Almost 11,000 sq ft. of office space could house from about 40 to over 100 new office workers depending on the math. Of course these extra workers will all use mass transit or live in the 3 extra living units this project provides. They certainly will not add to the city's traffic, parking and overall congestion problems, that threaten to extinguish the vibrancy in the city.


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Posted by Jerry Underdal
a resident of Barron Park
on Jan 25, 2015 at 11:31 am

Jerry Underdal is a registered user.

Craig,

I see some parallels to the Maybell property, but I'm not suggesting subsidized housing there. On the contrary, I'm suggesting that a personal estate covering the whole property might be attractive to someone with the money to buy it from Golden Gate and realize their dream and not face the residential resistance that has pushed against even a revised plan that would include 20 instead of 30 homes.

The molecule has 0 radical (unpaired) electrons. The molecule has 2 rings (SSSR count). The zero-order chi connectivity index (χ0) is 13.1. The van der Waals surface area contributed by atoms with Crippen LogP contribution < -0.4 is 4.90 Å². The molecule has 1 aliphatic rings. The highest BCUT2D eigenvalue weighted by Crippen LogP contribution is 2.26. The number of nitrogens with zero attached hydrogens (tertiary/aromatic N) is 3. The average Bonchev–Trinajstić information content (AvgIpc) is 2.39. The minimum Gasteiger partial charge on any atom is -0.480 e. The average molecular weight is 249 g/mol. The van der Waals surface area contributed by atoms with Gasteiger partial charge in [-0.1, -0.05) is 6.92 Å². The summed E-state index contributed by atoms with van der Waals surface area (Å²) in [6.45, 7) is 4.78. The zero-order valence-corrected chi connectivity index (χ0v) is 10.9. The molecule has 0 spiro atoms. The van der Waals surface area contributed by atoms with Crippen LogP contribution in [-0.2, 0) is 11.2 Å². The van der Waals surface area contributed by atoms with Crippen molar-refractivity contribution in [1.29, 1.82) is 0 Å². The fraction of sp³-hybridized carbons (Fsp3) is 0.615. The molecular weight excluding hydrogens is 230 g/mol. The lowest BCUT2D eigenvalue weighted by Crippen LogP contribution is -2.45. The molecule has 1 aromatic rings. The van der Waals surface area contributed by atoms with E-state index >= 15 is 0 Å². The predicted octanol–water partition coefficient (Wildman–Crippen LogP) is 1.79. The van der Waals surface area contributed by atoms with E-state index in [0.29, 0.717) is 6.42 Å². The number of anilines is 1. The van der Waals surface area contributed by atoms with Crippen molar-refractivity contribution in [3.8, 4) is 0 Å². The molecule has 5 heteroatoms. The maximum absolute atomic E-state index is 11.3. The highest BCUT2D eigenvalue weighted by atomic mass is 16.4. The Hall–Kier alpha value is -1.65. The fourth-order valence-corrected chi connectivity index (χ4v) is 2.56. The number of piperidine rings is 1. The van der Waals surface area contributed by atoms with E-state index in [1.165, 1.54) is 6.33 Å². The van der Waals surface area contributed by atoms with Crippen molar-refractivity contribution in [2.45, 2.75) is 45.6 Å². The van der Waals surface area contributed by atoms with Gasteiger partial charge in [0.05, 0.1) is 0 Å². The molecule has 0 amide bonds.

It would eliminate the intractable problem of choosing between Maybell and Arastradero for adding traffic. A single household could be free to use either or both without affecting traffic.

It would more than meet the current demand that there be no increase in density in Barron Park/Green Acres. And it would leave open the option, not requirement, of orchard landscaping. It would not, barring an act of great generosity, result in a community center. That would require a plan B, C, or D.

The community meeting two weeks ago with Golden Gate was lively and very well-attended. The corporation is working hard to meet residents demands and still make a profit. Possibilities range from the perhaps fanciful single-family estate to condominiums. I hope The Weekly will keep us posted.